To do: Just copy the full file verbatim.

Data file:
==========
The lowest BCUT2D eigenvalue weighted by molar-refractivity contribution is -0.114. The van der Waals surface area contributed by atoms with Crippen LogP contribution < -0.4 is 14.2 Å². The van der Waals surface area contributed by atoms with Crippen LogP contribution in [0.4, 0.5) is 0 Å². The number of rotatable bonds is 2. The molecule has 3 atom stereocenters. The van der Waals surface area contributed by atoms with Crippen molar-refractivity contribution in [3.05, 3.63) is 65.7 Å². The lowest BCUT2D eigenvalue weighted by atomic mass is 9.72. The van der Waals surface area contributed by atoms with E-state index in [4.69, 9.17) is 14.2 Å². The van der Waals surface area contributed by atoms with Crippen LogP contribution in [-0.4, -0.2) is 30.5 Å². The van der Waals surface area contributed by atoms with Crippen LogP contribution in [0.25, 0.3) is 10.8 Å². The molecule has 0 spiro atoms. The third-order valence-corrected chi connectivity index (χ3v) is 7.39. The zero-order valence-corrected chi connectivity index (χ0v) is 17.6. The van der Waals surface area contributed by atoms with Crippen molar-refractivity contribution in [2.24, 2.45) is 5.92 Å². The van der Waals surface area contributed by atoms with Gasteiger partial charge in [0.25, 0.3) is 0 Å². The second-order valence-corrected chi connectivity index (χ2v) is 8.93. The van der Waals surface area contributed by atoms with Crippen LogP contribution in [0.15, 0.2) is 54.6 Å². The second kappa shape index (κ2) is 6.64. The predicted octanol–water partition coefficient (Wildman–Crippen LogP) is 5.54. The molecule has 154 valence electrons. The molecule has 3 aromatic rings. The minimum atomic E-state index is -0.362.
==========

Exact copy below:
The lowest BCUT2D eigenvalue weighted by molar-refractivity contribution is -0.114. The van der Waals surface area contributed by atoms with Crippen LogP contribution < -0.4 is 14.2 Å². The van der Waals surface area contributed by atoms with Crippen LogP contribution in [0.4, 0.5) is 0 Å². The number of rotatable bonds is 2. The molecule has 3 atom stereocenters. The van der Waals surface area contributed by atoms with Crippen molar-refractivity contribution in [3.05, 3.63) is 65.7 Å². The lowest BCUT2D eigenvalue weighted by atomic mass is 9.72. The van der Waals surface area contributed by atoms with E-state index in [4.69, 9.17) is 14.2 Å². The van der Waals surface area contributed by atoms with Crippen LogP contribution in [-0.4, -0.2) is 30.5 Å². The van der Waals surface area contributed by atoms with Crippen LogP contribution in [0.25, 0.3) is 10.8 Å². The molecule has 0 spiro atoms. The third-order valence-corrected chi connectivity index (χ3v) is 7.39. The zero-order valence-corrected chi connectivity index (χ0v) is 17.6. The van der Waals surface area contributed by atoms with Crippen molar-refractivity contribution in [2.24, 2.45) is 5.92 Å². The van der Waals surface area contributed by atoms with Gasteiger partial charge in [0.25, 0.3) is 0 Å². The second-order valence-corrected chi connectivity index (χ2v) is 8.93. The van der Waals surface area contributed by atoms with Crippen LogP contribution in [0.15, 0.2) is 54.6 Å². The second kappa shape index (κ2) is 6.64. The predicted octanol–water partition coefficient (Wildman–Crippen LogP) is 5.54. The molecule has 154 valence electrons. The molecule has 3 aromatic rings. The minimum atomic E-state index is -0.362.